Saturday, April 30, 2016

Words to Live By (Acts 7:55-60)

The story is unsettling. There is no getting around it. It is easy to stay with the euphoria of the book of Acts, as it opens with the resurrected Christ commissioning the faithful to go forth and evangelize just before He ascends in glory, followed by the incredible day of Pentecost, as the early Christians suddenly go from a handful to three thousand. But then come the challenges. The tranquil image of Acts 2 of a community learning, breaking bread, sharing things in common, and praying together seems a far cry from this scene in Acts 7 as Stephen is martyred for speaking boldly and without thought of recanting his faith in Jesus Christ as the Messiah and Son of Man.

Martyrs are persons who die for their faith, or “one who suffers for the sake of principle” The history of religions, not just Christianity, refers to revered figures that bravely faced persecution, harassment, exile, and even death for keeping their faith. It can be a term negatively used, for example, when religious fanatics take twisted versions of faith too far. The 9/11 hijackers described themselves as martyrs. The mass suicides of the followers of Jim Jones in the 1970s also come to mind. “Martyr” is a word not to be blithely used. Indeed, neither a true martyr seeks his death, nor does she use her life in such a cavalier or blunt way that brings great harm to self and others. Martyrs are not fanatics.

Caveats and disclaimers now made, let me note that the Greek word for martyr is martereis, which the two-part story of Luke (aka the Gospel of Luke and the book of Acts) use often when describing those who follow Jesus as “witnesses”. Jesus calls his disciples to be his witnesses to the ends of the earth, and Stephen’s witness to the faith is one way, albeit extreme and lamentable, that the faith is kept. We should be rightly disturbed by the story’s violence (and again, not for one second, give violence any valorizing), however, Stephen’s resolute and unshakable faith in times of great adversity and challenge should be an instructive word to us about living out faith in a world that turns a deaf ear to the voice of the prophet or the work of the saint or the witness of a believer speaking earnestly and humbly to deeply held convictions.

When Stephen defends his belief in Christ, he is not a great leader of the church in the typical sense of “great”. Instead, Stephen is a “behind-the-scenes” kind of guy. Not a bishop, not even a preacher, Stephen is a server of widows, providing food and care for those who are dispossessed and hungry. As one commentator puts it, “The first Christian martyr comes not from those preaching the word, but from those feeding the hungry.” (Scott Bader-Saye, “Living the Word”, The Christian Century, April 10-17, 2002, p. 16). The term for such people as Stephen is now commonplace: “deacon”.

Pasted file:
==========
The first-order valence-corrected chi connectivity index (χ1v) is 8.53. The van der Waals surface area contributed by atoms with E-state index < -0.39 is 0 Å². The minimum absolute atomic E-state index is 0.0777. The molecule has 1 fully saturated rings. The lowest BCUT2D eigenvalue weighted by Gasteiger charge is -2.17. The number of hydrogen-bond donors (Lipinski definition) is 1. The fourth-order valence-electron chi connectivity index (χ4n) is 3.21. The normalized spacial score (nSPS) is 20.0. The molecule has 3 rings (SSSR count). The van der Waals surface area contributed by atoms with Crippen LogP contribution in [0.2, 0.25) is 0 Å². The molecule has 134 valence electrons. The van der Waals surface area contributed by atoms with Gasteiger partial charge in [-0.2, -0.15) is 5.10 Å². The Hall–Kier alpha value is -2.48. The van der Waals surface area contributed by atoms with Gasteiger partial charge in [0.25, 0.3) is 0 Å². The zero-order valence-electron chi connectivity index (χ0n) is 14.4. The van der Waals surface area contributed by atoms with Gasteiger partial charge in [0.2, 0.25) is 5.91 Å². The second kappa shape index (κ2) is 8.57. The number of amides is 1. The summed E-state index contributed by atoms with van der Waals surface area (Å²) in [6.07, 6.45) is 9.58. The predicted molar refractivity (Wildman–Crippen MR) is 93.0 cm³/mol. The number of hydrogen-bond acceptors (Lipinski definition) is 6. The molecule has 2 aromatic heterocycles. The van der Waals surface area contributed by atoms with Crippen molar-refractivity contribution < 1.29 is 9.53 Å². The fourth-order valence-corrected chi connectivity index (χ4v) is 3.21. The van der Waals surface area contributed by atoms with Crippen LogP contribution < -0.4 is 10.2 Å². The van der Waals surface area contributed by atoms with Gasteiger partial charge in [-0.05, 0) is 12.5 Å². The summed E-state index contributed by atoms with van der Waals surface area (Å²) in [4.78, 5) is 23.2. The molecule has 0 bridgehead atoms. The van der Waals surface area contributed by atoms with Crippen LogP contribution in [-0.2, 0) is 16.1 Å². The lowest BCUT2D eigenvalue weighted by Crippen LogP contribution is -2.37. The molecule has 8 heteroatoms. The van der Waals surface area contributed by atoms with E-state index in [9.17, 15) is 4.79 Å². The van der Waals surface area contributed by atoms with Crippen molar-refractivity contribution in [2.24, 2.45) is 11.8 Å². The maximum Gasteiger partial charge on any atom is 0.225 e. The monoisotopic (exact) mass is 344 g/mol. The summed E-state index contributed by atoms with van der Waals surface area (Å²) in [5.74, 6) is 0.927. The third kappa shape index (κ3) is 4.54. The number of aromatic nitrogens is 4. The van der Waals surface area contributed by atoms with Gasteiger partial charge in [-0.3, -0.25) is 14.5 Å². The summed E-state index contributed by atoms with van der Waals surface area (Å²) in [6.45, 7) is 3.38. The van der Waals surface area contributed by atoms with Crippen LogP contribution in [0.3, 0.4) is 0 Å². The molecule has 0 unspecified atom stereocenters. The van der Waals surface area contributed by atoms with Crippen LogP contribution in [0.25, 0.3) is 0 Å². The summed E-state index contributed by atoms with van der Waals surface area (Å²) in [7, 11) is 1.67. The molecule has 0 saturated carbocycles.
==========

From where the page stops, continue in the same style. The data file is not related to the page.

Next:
Stephen was a guy who minded his own business. Stephen seems like a background player when you look at the “larger than life” figures like Peter and Paul. Not the “star” of the show, just a good actor with a few lines and modest billing in the credits. Yet, as his work as a deacon, server of the widows in need, grows, he is known as one “full of grace and of power”, a performer of “great wonders and signs among the people” (Acts 6:8). Stephen serves as a wonderful reminder that the saints of God are not necessarily found among the spectacular types. He becomes a person who fits the wise words of St Francis of Assisi: “Preach the gospel always. Use words when necessary.”

Noted preacher and United Methodist bishop William Wilimon looks at this story of Stephen’s bold testimony and violent demise with a helpful question to ponder: “What is worth living and dying for?” The story of Stephen the server of widows would seem a bit puzzling, if it were not for the earnestness with how he lived and died. “As a Jew, Stephen knew that his life belonged to God, [and] his life was (as his dying prayer indicated) held in the hands of God.” (Willimon, Acts, p. 67).

Stephen finds himself in hot water with the religious authorities because he is feeding and tending people in need. He is the first in a long line of humble servants of Christ who are quiet subversives, who tend the margins, and often befuddle those in power because Stephen and his descendants in the faith are not exercising the same kind of power. The description of Stephen is not “high and mighty”, rather, he is “full of grace and power”, the same sort that Jesus exuded as “servant/King”.

I see Stephen in the modern story of Dorothy Day, founder of the Catholic Worker movement. Day questioned why there were so many hungry and needy persons and why the Church was inattentive and aloof more often than not. I remember a photograph of an elderly Day sitting with her hands folded over her knee looking up at a police officer readying to tell her to move or she would be arrested. The determination on her face was not one of anger but of firm resolve.